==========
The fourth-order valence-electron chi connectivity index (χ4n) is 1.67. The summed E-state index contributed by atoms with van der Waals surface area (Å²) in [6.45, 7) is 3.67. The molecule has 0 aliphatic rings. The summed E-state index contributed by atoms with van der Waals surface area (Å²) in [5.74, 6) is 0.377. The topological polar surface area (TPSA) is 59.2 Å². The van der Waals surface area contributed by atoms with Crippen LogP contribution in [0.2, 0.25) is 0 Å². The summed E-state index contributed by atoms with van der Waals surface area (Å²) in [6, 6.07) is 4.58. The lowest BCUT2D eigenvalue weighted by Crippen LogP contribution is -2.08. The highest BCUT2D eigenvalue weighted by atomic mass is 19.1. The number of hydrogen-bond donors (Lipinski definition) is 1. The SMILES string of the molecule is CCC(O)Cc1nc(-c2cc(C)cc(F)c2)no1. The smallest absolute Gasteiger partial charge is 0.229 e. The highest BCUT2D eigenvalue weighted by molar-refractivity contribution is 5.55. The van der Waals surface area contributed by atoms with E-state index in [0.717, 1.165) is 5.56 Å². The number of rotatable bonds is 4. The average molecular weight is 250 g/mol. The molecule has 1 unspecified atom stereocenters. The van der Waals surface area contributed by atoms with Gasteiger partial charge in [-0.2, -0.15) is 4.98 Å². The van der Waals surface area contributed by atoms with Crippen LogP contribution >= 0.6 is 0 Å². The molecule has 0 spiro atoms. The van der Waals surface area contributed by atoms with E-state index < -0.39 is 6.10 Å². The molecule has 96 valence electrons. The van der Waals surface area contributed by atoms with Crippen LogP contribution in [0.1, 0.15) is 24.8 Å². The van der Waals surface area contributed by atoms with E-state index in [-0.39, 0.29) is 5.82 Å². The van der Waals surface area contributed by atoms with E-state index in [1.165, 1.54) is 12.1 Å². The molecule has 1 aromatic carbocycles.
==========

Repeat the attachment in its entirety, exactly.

The fourth-order valence-electron chi connectivity index (χ4n) is 1.67. The summed E-state index contributed by atoms with van der Waals surface area (Å²) in [6.45, 7) is 3.67. The molecule has 0 aliphatic rings. The summed E-state index contributed by atoms with van der Waals surface area (Å²) in [5.74, 6) is 0.377. The topological polar surface area (TPSA) is 59.2 Å². The van der Waals surface area contributed by atoms with Crippen LogP contribution in [0.2, 0.25) is 0 Å². The summed E-state index contributed by atoms with van der Waals surface area (Å²) in [6, 6.07) is 4.58. The lowest BCUT2D eigenvalue weighted by Crippen LogP contribution is -2.08. The highest BCUT2D eigenvalue weighted by atomic mass is 19.1. The number of hydrogen-bond donors (Lipinski definition) is 1. The SMILES string of the molecule is CCC(O)Cc1nc(-c2cc(C)cc(F)c2)no1. The smallest absolute Gasteiger partial charge is 0.229 e. The highest BCUT2D eigenvalue weighted by molar-refractivity contribution is 5.55. The van der Waals surface area contributed by atoms with E-state index in [0.717, 1.165) is 5.56 Å². The number of rotatable bonds is 4. The average molecular weight is 250 g/mol. The molecule has 1 unspecified atom stereocenters. The van der Waals surface area contributed by atoms with Gasteiger partial charge in [-0.2, -0.15) is 4.98 Å². The van der Waals surface area contributed by atoms with Crippen LogP contribution >= 0.6 is 0 Å². The molecule has 0 spiro atoms. The van der Waals surface area contributed by atoms with E-state index < -0.39 is 6.10 Å². The molecule has 96 valence electrons. The van der Waals surface area contributed by atoms with Crippen LogP contribution in [0.1, 0.15) is 24.8 Å². The van der Waals surface area contributed by atoms with E-state index in [-0.39, 0.29) is 5.82 Å². The van der Waals surface area contributed by atoms with E-state index in [1.165, 1.54) is 12.1 Å². The molecule has 1 aromatic carbocycles.